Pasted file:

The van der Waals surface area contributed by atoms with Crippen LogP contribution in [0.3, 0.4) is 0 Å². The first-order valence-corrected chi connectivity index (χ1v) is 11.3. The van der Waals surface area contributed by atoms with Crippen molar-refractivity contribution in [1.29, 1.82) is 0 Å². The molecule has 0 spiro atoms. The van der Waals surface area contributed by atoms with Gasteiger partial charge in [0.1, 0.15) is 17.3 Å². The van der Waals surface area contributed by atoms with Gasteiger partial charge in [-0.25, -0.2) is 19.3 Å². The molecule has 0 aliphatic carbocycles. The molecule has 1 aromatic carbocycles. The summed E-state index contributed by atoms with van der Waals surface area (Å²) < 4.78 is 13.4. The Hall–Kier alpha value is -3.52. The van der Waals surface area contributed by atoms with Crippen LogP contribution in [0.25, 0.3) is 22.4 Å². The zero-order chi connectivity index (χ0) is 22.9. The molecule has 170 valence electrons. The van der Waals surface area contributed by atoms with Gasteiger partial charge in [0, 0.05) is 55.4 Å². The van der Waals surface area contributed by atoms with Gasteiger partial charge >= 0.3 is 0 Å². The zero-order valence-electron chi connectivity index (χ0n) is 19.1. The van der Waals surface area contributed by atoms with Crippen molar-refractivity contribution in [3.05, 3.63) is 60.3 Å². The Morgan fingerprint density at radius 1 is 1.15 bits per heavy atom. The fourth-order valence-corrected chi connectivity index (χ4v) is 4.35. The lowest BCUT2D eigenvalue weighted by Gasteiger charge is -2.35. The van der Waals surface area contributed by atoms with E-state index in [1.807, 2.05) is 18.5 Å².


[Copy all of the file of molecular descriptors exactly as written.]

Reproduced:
The van der Waals surface area contributed by atoms with Crippen LogP contribution in [0.3, 0.4) is 0 Å². The first-order valence-corrected chi connectivity index (χ1v) is 11.3. The van der Waals surface area contributed by atoms with Crippen molar-refractivity contribution in [1.29, 1.82) is 0 Å². The molecule has 0 spiro atoms. The van der Waals surface area contributed by atoms with Gasteiger partial charge in [0.1, 0.15) is 17.3 Å². The van der Waals surface area contributed by atoms with Gasteiger partial charge in [-0.25, -0.2) is 19.3 Å². The molecule has 0 aliphatic carbocycles. The molecule has 1 aromatic carbocycles. The summed E-state index contributed by atoms with van der Waals surface area (Å²) < 4.78 is 13.4. The Hall–Kier alpha value is -3.52. The van der Waals surface area contributed by atoms with Crippen LogP contribution in [0.25, 0.3) is 22.4 Å². The zero-order chi connectivity index (χ0) is 22.9. The molecule has 170 valence electrons. The van der Waals surface area contributed by atoms with Gasteiger partial charge in [0, 0.05) is 55.4 Å². The van der Waals surface area contributed by atoms with Gasteiger partial charge >= 0.3 is 0 Å². The zero-order valence-electron chi connectivity index (χ0n) is 19.1. The van der Waals surface area contributed by atoms with Crippen molar-refractivity contribution in [3.05, 3.63) is 60.3 Å². The Morgan fingerprint density at radius 1 is 1.15 bits per heavy atom. The fourth-order valence-corrected chi connectivity index (χ4v) is 4.35. The lowest BCUT2D eigenvalue weighted by Gasteiger charge is -2.35. The van der Waals surface area contributed by atoms with E-state index in [1.807, 2.05) is 18.5 Å².